So I responded to the text with a voice note.
Let’s pause here briefly because it’s important…I chose not to text her back, but to use my voice.
Why? Because texting has a lot of flaws. It’s inherently stressful to communicate asynchronously, which means you have to send something out into the void and have to wait for a response.
For those of us with anxious attachment or anxious/avoidant attachment, it can be extra painful to be waiting around for a reply. We start to second-guess ourselves or make up stories upon stories about why the person isn’t responding. Did I come off as too thirsty? Overeager? Are they just busy? Do they not like me anymore?
Add to that stress the uncertainty around tone, and you get a big ole mess. For example, one of my housemates tends to use punctuation, and if I didn’t know him better, it’d freak me out. In response to a text about whether he’s coming to dinner, he’ll text by saying, “No,” which if I didn’t know he doesn’t mean anything by, it would sound to me like he’s pissed off about something. “Oh sh*t,” I’d think. Did I do something to upset him? That’s a serious “no.”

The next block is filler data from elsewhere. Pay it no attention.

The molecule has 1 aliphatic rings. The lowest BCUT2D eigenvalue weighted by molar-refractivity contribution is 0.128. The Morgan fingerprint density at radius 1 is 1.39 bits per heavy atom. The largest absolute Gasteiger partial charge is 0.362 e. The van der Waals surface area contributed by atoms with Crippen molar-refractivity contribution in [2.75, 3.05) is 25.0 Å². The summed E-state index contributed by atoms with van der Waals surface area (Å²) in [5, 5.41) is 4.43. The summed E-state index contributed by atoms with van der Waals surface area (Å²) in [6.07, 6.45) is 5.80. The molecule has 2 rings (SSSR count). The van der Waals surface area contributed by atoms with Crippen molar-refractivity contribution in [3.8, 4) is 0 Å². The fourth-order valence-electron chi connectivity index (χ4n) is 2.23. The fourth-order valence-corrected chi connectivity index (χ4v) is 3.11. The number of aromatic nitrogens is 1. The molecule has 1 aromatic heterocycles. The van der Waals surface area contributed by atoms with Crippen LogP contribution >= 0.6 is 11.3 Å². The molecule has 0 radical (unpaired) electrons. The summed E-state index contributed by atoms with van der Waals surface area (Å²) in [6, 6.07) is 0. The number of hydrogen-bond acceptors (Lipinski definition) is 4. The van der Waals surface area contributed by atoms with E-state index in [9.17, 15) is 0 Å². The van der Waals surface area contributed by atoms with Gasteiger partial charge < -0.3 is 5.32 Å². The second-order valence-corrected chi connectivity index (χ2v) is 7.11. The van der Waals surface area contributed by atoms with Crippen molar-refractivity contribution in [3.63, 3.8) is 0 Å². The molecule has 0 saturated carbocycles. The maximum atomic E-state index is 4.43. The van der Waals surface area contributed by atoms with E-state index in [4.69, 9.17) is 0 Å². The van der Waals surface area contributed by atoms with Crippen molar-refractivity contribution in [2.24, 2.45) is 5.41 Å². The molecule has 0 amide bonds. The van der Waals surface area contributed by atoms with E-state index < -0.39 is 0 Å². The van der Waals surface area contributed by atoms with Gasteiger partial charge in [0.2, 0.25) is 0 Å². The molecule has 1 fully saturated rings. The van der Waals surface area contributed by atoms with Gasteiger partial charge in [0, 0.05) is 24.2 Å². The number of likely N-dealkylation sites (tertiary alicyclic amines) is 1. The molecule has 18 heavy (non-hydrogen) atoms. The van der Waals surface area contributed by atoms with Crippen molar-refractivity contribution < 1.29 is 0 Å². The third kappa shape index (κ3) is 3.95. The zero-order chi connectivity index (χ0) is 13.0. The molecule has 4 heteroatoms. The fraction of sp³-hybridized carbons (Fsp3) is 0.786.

Now, in addition to the asynchronous nature of texting, tone of voice is a critical element of communication and it’s lost with texting. When you use your voice, you can convey vulnerability, you can express care, and you can laugh a little bit, which can make the moment lighter. You can say more with a lot less, and you can do it in a way that feels more human.
As a sex and relationship coach, this advice always comes in handy: when you’re dealing with some kind of emotional content, I humbly suggest using a voice note instead of a written text. It feels more personal and gives the person a whole hell of a lot more information with respect to your tone, phrasing, and care. You transmit a lot with your voice that you can’t with impersonal, disconnected words on a screen.